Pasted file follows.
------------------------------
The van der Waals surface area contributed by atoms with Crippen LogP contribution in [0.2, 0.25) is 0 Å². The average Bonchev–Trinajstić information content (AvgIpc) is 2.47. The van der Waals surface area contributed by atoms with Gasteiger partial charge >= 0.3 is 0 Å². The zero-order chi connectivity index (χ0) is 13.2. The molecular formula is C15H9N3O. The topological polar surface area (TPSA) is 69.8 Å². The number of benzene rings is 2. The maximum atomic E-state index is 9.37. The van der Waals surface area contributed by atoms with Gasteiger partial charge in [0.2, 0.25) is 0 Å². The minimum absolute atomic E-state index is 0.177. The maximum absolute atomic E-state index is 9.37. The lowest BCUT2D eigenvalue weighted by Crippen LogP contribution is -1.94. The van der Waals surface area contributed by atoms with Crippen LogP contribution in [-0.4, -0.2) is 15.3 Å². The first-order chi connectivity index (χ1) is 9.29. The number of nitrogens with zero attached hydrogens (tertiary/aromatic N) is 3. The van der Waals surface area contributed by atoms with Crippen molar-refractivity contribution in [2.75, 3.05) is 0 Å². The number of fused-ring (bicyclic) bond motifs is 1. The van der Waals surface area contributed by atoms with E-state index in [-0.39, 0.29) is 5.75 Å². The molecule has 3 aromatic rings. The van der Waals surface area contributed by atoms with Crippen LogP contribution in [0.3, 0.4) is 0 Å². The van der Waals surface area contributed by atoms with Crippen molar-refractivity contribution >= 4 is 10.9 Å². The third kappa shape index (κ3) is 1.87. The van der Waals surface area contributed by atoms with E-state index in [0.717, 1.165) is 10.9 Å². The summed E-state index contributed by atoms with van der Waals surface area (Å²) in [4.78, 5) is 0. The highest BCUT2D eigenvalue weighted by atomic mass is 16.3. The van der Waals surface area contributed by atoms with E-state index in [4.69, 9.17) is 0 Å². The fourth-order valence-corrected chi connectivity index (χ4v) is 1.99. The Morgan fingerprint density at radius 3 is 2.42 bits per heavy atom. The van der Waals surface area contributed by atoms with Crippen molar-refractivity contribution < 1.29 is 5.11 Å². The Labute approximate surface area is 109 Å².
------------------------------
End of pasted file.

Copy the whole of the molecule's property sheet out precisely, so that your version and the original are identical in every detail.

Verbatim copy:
The van der Waals surface area contributed by atoms with Crippen LogP contribution in [0.2, 0.25) is 0 Å². The average Bonchev–Trinajstić information content (AvgIpc) is 2.47. The van der Waals surface area contributed by atoms with Gasteiger partial charge >= 0.3 is 0 Å². The zero-order chi connectivity index (χ0) is 13.2. The molecular formula is C15H9N3O. The topological polar surface area (TPSA) is 69.8 Å². The number of benzene rings is 2. The maximum atomic E-state index is 9.37. The van der Waals surface area contributed by atoms with Gasteiger partial charge in [0.2, 0.25) is 0 Å². The minimum absolute atomic E-state index is 0.177. The maximum absolute atomic E-state index is 9.37. The lowest BCUT2D eigenvalue weighted by Crippen LogP contribution is -1.94. The van der Waals surface area contributed by atoms with Crippen LogP contribution in [-0.4, -0.2) is 15.3 Å². The first-order chi connectivity index (χ1) is 9.29. The number of nitrogens with zero attached hydrogens (tertiary/aromatic N) is 3. The van der Waals surface area contributed by atoms with Crippen molar-refractivity contribution in [2.75, 3.05) is 0 Å². The number of fused-ring (bicyclic) bond motifs is 1. The van der Waals surface area contributed by atoms with E-state index in [-0.39, 0.29) is 5.75 Å². The molecule has 3 aromatic rings. The van der Waals surface area contributed by atoms with Crippen LogP contribution in [0.3, 0.4) is 0 Å². The van der Waals surface area contributed by atoms with Crippen molar-refractivity contribution >= 4 is 10.9 Å². The third kappa shape index (κ3) is 1.87. The van der Waals surface area contributed by atoms with E-state index in [0.717, 1.165) is 10.9 Å². The summed E-state index contributed by atoms with van der Waals surface area (Å²) in [4.78, 5) is 0. The highest BCUT2D eigenvalue weighted by atomic mass is 16.3. The van der Waals surface area contributed by atoms with E-state index in [4.69, 9.17) is 0 Å². The fourth-order valence-corrected chi connectivity index (χ4v) is 1.99. The Morgan fingerprint density at radius 3 is 2.42 bits per heavy atom. The van der Waals surface area contributed by atoms with Crippen molar-refractivity contribution < 1.29 is 5.11 Å². The Labute approximate surface area is 109 Å².